As one of her 24 second graders straightened a ruler along yellow construction paper, Elise Oren bent over their desk to help with the student’s block art, a project that uses squares and rectangles to teach math measurements.
Oren, an elementary education major, began student teaching second grade with Johanna Artz at the beginning of February. She started one lesson at a time slowly phasing into what was supposed to become a full day of teaching.
But then the COVID-19 pandemic shut down public schools across South Dakota the week of her classroom takeover.
Oren would never again see the Eugene Field A+ students she spent weeks building trust and respect with, as her student teaching was moved online at the end of March.
But Oren isn’t the only student whose classroom experience moved online, as Governor Kristi Noem recommended April 6 that South Dakota schools should finish the school year online, according to the Argus Leader.
The coronavirus cut short classroom experiences for all senior education students at Augustana. Forced to continue online, but without direct student contact, student teachers miss practical lessons and connection with children, according to Oren.
“I feel like I’m missing out on the big part of student teaching, which is that classroom takeover where I am in charge all day, every day,” Oren said.
As these education seniors leave school sooner than expected, each is planning for teaching positions and tutoring where they can.
Instead of a full school day, students are expected to complete two, 10 minute lessons each weekday.
Oren helps with the online curriculum for science and social studies, compacting environmental issues into 10 minute lessons.
“Honestly, it makes me worried about having a classroom of my own, just because I have not been able to have that full experience,” Oren said.
Oren said she’s worried about not being able to look over students’ work individually and answer their questions. Without teachers doing this, pressure is on parents, many of whom Oren said hold essential jobs at grocery stores or hospitals and cannot teach their child all the time.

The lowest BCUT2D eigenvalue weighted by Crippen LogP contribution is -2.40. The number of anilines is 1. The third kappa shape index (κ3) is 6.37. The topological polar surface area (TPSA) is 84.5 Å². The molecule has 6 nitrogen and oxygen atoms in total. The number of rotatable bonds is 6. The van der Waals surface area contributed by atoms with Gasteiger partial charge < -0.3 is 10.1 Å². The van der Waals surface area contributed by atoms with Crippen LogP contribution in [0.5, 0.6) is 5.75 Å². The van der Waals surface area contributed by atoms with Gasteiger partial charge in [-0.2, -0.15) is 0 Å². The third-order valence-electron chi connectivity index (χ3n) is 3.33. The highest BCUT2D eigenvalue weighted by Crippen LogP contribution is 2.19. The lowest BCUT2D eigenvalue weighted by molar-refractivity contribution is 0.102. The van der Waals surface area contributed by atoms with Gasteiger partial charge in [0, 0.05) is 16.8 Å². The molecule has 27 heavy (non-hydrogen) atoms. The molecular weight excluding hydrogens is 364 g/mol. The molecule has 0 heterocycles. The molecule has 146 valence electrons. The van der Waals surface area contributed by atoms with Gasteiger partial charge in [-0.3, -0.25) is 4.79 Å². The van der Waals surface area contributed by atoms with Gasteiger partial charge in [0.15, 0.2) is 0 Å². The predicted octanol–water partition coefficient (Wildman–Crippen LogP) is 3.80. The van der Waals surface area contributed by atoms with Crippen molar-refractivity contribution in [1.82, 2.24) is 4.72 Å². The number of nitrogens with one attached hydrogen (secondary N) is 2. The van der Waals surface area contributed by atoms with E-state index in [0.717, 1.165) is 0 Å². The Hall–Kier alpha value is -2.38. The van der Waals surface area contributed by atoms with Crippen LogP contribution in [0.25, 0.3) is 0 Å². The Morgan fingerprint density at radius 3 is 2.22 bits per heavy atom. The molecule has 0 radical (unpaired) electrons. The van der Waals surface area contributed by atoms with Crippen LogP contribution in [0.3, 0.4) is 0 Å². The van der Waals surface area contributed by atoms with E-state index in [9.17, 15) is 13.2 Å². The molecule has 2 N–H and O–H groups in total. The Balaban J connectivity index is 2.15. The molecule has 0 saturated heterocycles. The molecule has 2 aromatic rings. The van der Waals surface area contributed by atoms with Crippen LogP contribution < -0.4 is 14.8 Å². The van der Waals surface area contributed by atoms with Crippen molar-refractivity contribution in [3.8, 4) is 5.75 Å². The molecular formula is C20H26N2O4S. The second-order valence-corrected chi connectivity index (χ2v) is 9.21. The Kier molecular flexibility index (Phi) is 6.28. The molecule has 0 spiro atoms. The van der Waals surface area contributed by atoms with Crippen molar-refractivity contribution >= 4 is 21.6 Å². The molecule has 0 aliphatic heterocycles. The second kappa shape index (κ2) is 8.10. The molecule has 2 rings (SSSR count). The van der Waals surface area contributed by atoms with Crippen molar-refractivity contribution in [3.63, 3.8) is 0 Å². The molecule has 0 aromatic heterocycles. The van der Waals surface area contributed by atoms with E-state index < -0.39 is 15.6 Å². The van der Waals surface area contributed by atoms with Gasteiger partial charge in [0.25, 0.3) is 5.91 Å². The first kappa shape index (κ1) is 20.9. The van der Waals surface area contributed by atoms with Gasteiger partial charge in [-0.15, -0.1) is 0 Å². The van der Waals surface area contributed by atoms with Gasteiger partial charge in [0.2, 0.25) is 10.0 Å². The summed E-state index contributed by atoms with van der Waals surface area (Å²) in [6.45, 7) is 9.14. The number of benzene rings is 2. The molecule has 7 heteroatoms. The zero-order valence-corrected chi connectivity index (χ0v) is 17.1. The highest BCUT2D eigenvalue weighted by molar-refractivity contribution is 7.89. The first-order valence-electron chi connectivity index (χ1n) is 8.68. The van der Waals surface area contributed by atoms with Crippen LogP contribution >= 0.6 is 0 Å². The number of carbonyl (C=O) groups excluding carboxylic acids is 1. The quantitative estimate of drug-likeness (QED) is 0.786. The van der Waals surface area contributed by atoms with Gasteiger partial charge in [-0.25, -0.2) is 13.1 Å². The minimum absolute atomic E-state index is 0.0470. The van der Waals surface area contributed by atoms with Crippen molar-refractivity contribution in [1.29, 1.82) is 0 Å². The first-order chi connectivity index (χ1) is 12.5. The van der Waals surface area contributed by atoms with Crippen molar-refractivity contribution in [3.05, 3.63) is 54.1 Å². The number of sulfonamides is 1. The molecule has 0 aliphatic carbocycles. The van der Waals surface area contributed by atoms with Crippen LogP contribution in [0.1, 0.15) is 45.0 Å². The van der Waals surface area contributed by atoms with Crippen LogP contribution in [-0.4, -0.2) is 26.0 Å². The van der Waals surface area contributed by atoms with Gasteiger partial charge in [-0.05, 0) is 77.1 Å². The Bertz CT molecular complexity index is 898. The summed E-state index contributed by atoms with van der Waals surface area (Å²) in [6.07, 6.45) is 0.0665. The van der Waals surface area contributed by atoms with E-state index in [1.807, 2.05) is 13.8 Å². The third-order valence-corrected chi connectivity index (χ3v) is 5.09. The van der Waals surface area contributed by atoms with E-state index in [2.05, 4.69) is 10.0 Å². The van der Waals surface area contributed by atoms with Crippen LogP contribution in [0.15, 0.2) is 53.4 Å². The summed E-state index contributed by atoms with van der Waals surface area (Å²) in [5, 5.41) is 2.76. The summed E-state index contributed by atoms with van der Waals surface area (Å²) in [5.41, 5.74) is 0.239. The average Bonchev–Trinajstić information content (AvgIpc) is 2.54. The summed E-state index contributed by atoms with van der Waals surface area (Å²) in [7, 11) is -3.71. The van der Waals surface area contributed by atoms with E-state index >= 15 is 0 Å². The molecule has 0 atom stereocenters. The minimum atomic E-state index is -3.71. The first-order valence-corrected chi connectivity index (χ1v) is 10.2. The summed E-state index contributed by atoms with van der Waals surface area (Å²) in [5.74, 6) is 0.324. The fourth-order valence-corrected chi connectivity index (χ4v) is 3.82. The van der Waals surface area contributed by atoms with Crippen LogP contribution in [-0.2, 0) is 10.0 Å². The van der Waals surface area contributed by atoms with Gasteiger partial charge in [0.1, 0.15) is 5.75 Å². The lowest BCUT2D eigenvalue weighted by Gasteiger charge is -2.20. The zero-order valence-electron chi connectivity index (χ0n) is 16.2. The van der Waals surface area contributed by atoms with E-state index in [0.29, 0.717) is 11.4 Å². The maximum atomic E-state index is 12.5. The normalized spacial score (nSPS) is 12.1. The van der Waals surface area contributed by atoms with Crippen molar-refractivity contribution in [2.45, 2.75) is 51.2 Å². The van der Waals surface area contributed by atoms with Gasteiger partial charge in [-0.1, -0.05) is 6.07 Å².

Julia Knight, a senior education and Spanish major, is living in Chicago with her oldest cousin to ease those tensions by helping their three children with online learning and tutoring them.
“I feel like I get the best of all worlds because I get elementary, I get to do my student teaching, I get to tutor a highschooler, and now I’m even going to a middle school placement next week,” Knight said.
However, Knight will never meet the students at her second placement at Memorial Middle School teaching Spanish and Family and Consumer Sciences (FACS).
Knight began teaching full days halfway through her second week student teaching Spanish with Brent Jung at Roosevelt High School.
“We co-taught, collaborated and worked together,” Knight said. “That’s kind of what we’re doing now with the online system, is working a lot together.”
Knight said teaching a language is different online. Instead of bringing real food to class to learn vocabulary and create an omlette recipe, Knight is confined to videos.
“It’s more like a skill that they’re learning — to learn another language — instead of exact facts that they can memorize,” Knight said. “[There] just is a lot more to it than we can do online, sadly.”
She said she plans to move to Costa Rica to teach English when the border reopens, saying teaching in another country has always been a goal of hers.
Jacie Rueter, an elementary education major with a minor in K-12 reading and K-12 ENL, was teaching kindergarten at Laura Wilder Elementary when South Dakota public schools moved online. Rueter moved home to Spirit Lake, Iowa, and recently accepted a middle school teaching position at Sibley-Ocheyedan school in Iowa starting next fall.
Before the online switch, Rueter had begun teaching lessons, including having the class create their own “ABC Book” during Dr. Suess week.
“I kept it, and I think it’s pretty memorable because I came up with that idea,” Rueter said.
Rueter said instead of reading and recreating Dr. Seuss’s ABC Book, she reads Froggy books by Jonathan London over Google Hangouts.
“We, as the teacher and student teacher, have been coming up with different little assignments for them to do.”
Rueter said lesson plans include students reading for 10 minutes then telling their parents about the story or acting it out.
“Checking in with them to see if they’re doing okay, just seeing them and being able to be with them is what I miss the most,” Rueter said.
Oren said building relationships and trust with the kids was most important when she started student teaching.
“The students can’t learn if they don’t feel like you care about their needs,” Oren said.
Those connections allow Artz and Oren to transition into a smooth new routine for the children.
“I do miss being in the classroom because I miss those little moments and just some of the things they say,” Oren said. “It’s just tough. I liked being able to see them, and now, we don’t get to see them at all for the rest of the year.”
Oren still lives in Sioux Falls and, in her free time, applies to teaching positions in the surrounding area and tutors students online.
“A big part of being a teacher is being willing to be flexible,” Oren said. “So this experience has taught us that more than anything.”
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